GAA president ‘shocked’ by ‘aggressive’ RTÉ interviews
Broadcaster rejects Liam O’Neill’s criticism, insisting coverage was ‘fair and impartial’
The GAA has announced a new three-year TV deal, which includes Sky broadcasting 14 matches exclusively in Ireland for the next three years. Photograph: Cathal Noonan/Inpho
GAA president Liam O’Neill says he was “shocked” by the “aggressive” RTÉ interviews he and director general Páraic Duffy took part in on Tuesday, in relation to association’s decision to sell media rights to Sky.
The association confirmed yesterday that it agreed a three-year-deal with the broadcaster for the first time and that 14 championship games were to be exclusively aired in Ireland by the satellite channel, which will broadcast 20 in total.
Australia’s Channel 7 is to broadcast all 45 live championship games free to air.
RTÉ retain the lion’s share domestically with 31 live championship matches, the same as last year, plus the Sunday Game highlights programme rights, whereas TG4 and Setanta keep their league rights for Sunday afternoon and Saturday evenings, respectively.
TV3 have lost out completely but it was reaction by longstanding partners RTÉ that O’Neill took issue with today while at the GAA Museum to induct Mick O’Dwyer, Micheál Kearins, Pat McGrath and Noel Skehan into the Hall of Fame.
“An awful lot of the reaction was misinformed because they reacted before the news story,” said the GAA president. “That was a bit unprofessional of some people doing that.
“Then, when they got the information, they zoned in on one particular part of the deal. And quite frankly, in relation to last night, we are shocked by the treatment we got from RTÉ. Every single one of the interviews was aggressive.”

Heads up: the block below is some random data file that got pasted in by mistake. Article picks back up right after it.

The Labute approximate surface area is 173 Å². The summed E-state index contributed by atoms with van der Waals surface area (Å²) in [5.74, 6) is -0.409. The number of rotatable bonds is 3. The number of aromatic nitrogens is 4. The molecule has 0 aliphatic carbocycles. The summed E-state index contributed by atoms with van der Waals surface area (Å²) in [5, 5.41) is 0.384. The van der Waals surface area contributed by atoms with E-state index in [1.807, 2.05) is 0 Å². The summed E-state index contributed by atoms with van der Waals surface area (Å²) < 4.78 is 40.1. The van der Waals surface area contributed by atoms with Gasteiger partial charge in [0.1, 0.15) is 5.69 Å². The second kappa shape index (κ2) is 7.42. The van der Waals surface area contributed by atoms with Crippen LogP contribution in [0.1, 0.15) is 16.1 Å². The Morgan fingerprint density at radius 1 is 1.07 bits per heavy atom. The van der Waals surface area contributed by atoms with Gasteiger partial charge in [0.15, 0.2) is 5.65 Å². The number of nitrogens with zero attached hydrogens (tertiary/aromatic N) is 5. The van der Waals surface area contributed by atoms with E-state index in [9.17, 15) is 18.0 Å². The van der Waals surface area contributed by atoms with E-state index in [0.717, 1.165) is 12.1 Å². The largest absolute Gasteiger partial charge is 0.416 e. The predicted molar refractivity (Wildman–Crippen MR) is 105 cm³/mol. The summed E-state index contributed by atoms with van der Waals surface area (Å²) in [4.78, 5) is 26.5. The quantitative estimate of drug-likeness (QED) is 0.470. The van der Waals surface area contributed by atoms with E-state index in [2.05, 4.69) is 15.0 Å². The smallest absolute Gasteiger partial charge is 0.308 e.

O’Neill was seemingly particularly displeased with the tone of the interview with Duffy on Prime Time.
“RTÉ are our partners. They have got 31 of our games. They have radio, we give them access beyond what would be given to broadcasters in other sports and in other countries. We didn’t expect them to be in our favour – we weren’t looking for that. We were looking for balance and I don’t think we got balance last night.”
O’Neill also criticised the make-up of the studio audience.
RTÉ this evening rejected the criticism, with head of current affairs David Nally insisting the coverage was “fair and impartial” and that the GAA got a “very fair shake”.
With regards to Prime Time, Nally added that of the nine people who spoke on the issue during the show, “five of them spoke in favour of the GAA, three against and one was neutral”.
As for O’Neill’s assertion that the line of questioning was “aggressive”, Nally said: “It’s the job of an RTÉ current affairs presenter, when interviewing someone one-on-one, to ask hard questions, the questions the audience would like asked. That’s an opportunity for the interviewee to answer those questions and get their message across to the audience. So, that should not be misunderstood as some kind of bias against the person who is being interviewed.”
O’Neill insisted earlier that “when people see the improvements and the different approach Sky take,” the will be “happy”.
The GAA president dismissed criticism centring around the fact there would be games some people will not get to view.
“There were games last year that weren’t televised at all. But nobody jumped down our neck about that. And there will be games this year that won’t be televised.
“For example, Laois will play Longford in the championship this year, and at the moment, there is no-one to cover that game. The argument about some games not being available to people isn’t a valid argument because there are some games not covered anyway.
“But all games are covered, in some way or other, by radio, whether it’s local or national. And as well as that, there have been a number of games with Setanta for a number of years anyway. And the same fellas who live in isolated places haven’t been able to get those. So there is a lack of consistency in the argument here.”
O’Neill concluded by insisting had the deal been turned down, he and Duffy would have come in for criticism for that.
“That’s exactly what people would have done. And that’s what we didn’t do. We didn’t let them down, we didn’t take the easy option. We’re giving people access to our games abroad, we are giving a wider opportunity to promote our games and we’ve taken that leap of faith.”